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Marketing Metrics to Avoid

Which marketing metrics should we avoid?

We cannot measure everything in marketing. I believe it is prudent and more efficient, to not try and measure all that we can measure. So, what should we measure? A different way of asking this is, “Which marketing metrics should we avoid?”

What are marketing metrics and what do we use them for? 

According to Klipflio Marketing Metrics are measurable values used by marketing teams to demonstrate the effectiveness of campaigns across all marketing channels.” This seems clear. Marketing metrics are the things you measure to see how the things you are achieving stack up against the things you said you were going to achieve.

How many metrics do you need? 

Well, ‘how long is a piece of string?’ Numerous lists of ‘key’ marketing metrics are available. These range from 5 to 70 metrics. My view is simple, ‘measure the minimum number of things to accurately monitor how the things you are achieving stack up against the things you said you were going to achieve’. So, it depends on marketing’s purpose and objectives.

Are there right and wrong marketing metrics? 

KPIs (Key Performance Indicators), which are based on purpose and objectives, are typically used by marketing, and numerous other business functions, to measurable value that demonstrates how effectively key company objectives are being achieved. Depending on the KPIs, it is more a question of ‘Appropriate vs. Inappropriate’ rather than ‘Right vs. Wrong’ marketing metrics.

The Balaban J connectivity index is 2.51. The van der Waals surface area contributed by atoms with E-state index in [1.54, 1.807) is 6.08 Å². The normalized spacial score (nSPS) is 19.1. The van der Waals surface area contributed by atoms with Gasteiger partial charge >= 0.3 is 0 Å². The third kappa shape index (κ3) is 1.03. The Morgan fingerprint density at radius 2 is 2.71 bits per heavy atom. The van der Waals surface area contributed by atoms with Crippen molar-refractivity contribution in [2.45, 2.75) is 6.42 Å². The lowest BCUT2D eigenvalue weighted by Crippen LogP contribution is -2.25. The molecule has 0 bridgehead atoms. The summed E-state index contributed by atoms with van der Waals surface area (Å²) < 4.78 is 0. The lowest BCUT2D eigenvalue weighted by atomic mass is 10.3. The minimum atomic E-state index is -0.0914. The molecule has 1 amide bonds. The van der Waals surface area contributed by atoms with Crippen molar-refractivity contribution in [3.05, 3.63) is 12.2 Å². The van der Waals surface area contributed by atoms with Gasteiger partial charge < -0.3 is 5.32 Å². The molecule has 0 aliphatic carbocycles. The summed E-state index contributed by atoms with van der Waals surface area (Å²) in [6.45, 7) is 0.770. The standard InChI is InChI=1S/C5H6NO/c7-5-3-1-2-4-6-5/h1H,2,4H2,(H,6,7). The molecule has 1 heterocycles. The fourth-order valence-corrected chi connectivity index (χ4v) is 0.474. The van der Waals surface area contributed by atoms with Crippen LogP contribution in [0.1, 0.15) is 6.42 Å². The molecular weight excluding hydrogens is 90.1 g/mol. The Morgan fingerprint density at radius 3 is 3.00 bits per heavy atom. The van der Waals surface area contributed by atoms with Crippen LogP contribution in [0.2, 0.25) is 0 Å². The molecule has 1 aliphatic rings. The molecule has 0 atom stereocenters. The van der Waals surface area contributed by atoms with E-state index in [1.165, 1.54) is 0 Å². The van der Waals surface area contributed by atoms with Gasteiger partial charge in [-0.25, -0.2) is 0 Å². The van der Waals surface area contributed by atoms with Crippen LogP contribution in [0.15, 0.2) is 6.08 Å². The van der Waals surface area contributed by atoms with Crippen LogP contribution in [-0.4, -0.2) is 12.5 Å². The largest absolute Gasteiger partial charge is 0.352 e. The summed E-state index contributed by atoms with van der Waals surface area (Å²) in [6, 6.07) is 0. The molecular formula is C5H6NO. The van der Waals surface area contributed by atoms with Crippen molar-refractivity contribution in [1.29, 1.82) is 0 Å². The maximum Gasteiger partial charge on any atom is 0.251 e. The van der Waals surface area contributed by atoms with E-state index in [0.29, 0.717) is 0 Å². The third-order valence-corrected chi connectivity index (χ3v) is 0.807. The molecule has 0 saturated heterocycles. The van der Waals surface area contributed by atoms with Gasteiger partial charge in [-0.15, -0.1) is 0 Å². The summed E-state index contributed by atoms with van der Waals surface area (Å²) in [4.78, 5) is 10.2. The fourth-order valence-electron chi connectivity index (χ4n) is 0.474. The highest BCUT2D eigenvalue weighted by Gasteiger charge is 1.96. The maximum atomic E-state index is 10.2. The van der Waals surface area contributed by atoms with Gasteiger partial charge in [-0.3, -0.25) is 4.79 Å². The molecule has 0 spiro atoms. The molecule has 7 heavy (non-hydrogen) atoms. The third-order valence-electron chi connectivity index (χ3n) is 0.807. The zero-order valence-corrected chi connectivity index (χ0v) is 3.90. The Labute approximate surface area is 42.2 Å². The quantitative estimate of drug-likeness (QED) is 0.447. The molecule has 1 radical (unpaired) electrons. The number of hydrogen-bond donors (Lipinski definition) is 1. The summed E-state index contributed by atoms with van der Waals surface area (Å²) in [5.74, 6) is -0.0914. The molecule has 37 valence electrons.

Irrespective of the KPIs, what is evident is that inappropriate metrics make accurately monitoring how the things you are achieving, are stacking up against the things you said you were going to achieve, extremely difficult.

Types of Marketing Metrics
  • Marketing Process Metrics are about the actual marketing activities – friends, fans, likes, followers, page views, unique visitors, for example.
  • Marketing Business Metrics are a step removed from the actual marketing activities and are related to outcomes – lead quality, lead volume, lead flow, sales closed, income generated, for example.

One of these types of metrics is of greater value.

Do not get hung up on inappropriate metrics

Marketers do. Why? It is easier to measure process metrics and lazy marketers often rely on these to the exclusion of business metrics. I am not suggesting that process metrics are unimportant. They do provide insight into the effectiveness and health of your marketing efforts. I am, however, suggesting that they are viewed with a degree of trepidation as regards business outcomes. This reminds me of one of my late father’s favourite jokes.

Late one night a police officer comes across a man crawling under a streetlamp and seemingly looking frantically for something.

Police officer: Evening sir, have you lost something?

Man: Yes officer, my keys.

Police officer: Where did you lose them sir?

Man: Over there (man points to a dark area about a block away)

Police officer: Then why are you searching for them here sir?

Man: Because the light is brighter here officer.

Focus on measuring what is meaningful, not what is available.

Marketing measuring tactics to avoid (at least at first)
  • Pride or ‘feel good’ metrics
  • Measuring what is simple, quick and easy
  • Concentrating on quantity, not quality
  • Measuring effort, not outcomes
  • Focusing on efficiency instead of effectiveness
  • Cost (vs. return) centred metrics
My preferred Marketing Metrics
  • Marketing Qualified Leads (MQLs)
  • Sales Qualified Leads (SQLs)
  • Funnel conversion rates (Across sales stages)
  • Brand awareness by customer engagement
  • Marketing spend per acquired customer
  • Return on marketing investment (By MQL, SQL and revenue)
Happy measuring!
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